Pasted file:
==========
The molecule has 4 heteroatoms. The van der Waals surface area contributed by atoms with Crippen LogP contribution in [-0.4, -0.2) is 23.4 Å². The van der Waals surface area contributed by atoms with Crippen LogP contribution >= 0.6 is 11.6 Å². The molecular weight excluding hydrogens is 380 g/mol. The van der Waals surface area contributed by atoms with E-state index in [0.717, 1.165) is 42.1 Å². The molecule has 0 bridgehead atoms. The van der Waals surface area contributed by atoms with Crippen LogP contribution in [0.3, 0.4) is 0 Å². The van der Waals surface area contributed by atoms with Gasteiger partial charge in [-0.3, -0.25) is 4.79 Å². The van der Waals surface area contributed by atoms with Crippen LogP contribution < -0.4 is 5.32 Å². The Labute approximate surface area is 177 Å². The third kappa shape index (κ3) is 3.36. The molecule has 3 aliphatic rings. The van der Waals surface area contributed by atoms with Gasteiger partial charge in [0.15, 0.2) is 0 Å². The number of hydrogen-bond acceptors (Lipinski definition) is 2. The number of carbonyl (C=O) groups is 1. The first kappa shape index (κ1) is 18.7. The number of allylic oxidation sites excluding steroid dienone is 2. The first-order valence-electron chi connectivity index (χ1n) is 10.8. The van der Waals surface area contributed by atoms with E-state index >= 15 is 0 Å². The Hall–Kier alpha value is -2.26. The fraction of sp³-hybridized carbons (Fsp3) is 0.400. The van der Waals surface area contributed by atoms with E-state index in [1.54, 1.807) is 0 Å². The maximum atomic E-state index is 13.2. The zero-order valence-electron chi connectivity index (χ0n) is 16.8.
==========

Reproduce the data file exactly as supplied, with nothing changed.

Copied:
The molecule has 4 heteroatoms. The van der Waals surface area contributed by atoms with Crippen LogP contribution in [-0.4, -0.2) is 23.4 Å². The van der Waals surface area contributed by atoms with Crippen LogP contribution >= 0.6 is 11.6 Å². The molecular weight excluding hydrogens is 380 g/mol. The van der Waals surface area contributed by atoms with E-state index in [0.717, 1.165) is 42.1 Å². The molecule has 0 bridgehead atoms. The van der Waals surface area contributed by atoms with Crippen LogP contribution in [0.3, 0.4) is 0 Å². The van der Waals surface area contributed by atoms with Gasteiger partial charge in [-0.3, -0.25) is 4.79 Å². The van der Waals surface area contributed by atoms with Crippen LogP contribution < -0.4 is 5.32 Å². The Labute approximate surface area is 177 Å². The third kappa shape index (κ3) is 3.36. The molecule has 3 aliphatic rings. The van der Waals surface area contributed by atoms with Gasteiger partial charge in [0.15, 0.2) is 0 Å². The number of hydrogen-bond acceptors (Lipinski definition) is 2. The number of carbonyl (C=O) groups is 1. The first kappa shape index (κ1) is 18.7. The number of allylic oxidation sites excluding steroid dienone is 2. The first-order valence-electron chi connectivity index (χ1n) is 10.8. The van der Waals surface area contributed by atoms with E-state index >= 15 is 0 Å². The Hall–Kier alpha value is -2.26. The fraction of sp³-hybridized carbons (Fsp3) is 0.400. The van der Waals surface area contributed by atoms with E-state index in [1.54, 1.807) is 0 Å². The maximum atomic E-state index is 13.2. The zero-order valence-electron chi connectivity index (χ0n) is 16.8.